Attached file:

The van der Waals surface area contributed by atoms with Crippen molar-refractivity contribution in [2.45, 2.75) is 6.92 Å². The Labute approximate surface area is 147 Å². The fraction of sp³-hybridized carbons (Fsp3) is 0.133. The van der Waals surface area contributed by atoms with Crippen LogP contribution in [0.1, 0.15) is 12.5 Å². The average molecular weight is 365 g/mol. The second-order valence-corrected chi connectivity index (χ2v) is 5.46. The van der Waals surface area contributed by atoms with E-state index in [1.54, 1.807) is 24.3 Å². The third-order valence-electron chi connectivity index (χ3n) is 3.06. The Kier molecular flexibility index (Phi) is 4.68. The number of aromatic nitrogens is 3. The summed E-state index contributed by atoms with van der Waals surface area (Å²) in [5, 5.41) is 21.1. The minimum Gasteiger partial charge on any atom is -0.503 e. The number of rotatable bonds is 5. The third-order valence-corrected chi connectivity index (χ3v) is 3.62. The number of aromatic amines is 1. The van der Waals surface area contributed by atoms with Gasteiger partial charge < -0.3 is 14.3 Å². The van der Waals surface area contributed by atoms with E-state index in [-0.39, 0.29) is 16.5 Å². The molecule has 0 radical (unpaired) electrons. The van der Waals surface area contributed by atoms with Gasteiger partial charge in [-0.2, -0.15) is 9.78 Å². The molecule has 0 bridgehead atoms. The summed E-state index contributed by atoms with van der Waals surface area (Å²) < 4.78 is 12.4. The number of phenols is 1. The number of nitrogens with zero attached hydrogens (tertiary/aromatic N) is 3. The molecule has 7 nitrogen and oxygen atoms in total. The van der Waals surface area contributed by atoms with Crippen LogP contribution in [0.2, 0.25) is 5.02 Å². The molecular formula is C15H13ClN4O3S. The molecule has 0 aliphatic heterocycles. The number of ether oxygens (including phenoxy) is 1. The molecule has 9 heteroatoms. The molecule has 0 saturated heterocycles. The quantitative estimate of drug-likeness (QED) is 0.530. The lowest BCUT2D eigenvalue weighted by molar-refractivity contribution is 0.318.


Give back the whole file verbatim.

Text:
The van der Waals surface area contributed by atoms with Crippen molar-refractivity contribution in [2.45, 2.75) is 6.92 Å². The Labute approximate surface area is 147 Å². The fraction of sp³-hybridized carbons (Fsp3) is 0.133. The van der Waals surface area contributed by atoms with Crippen LogP contribution in [0.1, 0.15) is 12.5 Å². The average molecular weight is 365 g/mol. The second-order valence-corrected chi connectivity index (χ2v) is 5.46. The van der Waals surface area contributed by atoms with E-state index in [1.54, 1.807) is 24.3 Å². The third-order valence-electron chi connectivity index (χ3n) is 3.06. The Kier molecular flexibility index (Phi) is 4.68. The number of aromatic nitrogens is 3. The summed E-state index contributed by atoms with van der Waals surface area (Å²) in [5, 5.41) is 21.1. The minimum Gasteiger partial charge on any atom is -0.503 e. The number of rotatable bonds is 5. The third-order valence-corrected chi connectivity index (χ3v) is 3.62. The number of aromatic amines is 1. The van der Waals surface area contributed by atoms with Gasteiger partial charge < -0.3 is 14.3 Å². The van der Waals surface area contributed by atoms with E-state index in [-0.39, 0.29) is 16.5 Å². The molecule has 0 radical (unpaired) electrons. The van der Waals surface area contributed by atoms with Gasteiger partial charge in [-0.2, -0.15) is 9.78 Å². The molecule has 0 bridgehead atoms. The summed E-state index contributed by atoms with van der Waals surface area (Å²) < 4.78 is 12.4. The number of phenols is 1. The number of nitrogens with zero attached hydrogens (tertiary/aromatic N) is 3. The molecule has 7 nitrogen and oxygen atoms in total. The van der Waals surface area contributed by atoms with Crippen LogP contribution in [0.2, 0.25) is 5.02 Å². The molecular formula is C15H13ClN4O3S. The molecule has 0 aliphatic heterocycles. The number of ether oxygens (including phenoxy) is 1. The molecule has 9 heteroatoms. The molecule has 0 saturated heterocycles. The quantitative estimate of drug-likeness (QED) is 0.530. The lowest BCUT2D eigenvalue weighted by molar-refractivity contribution is 0.318.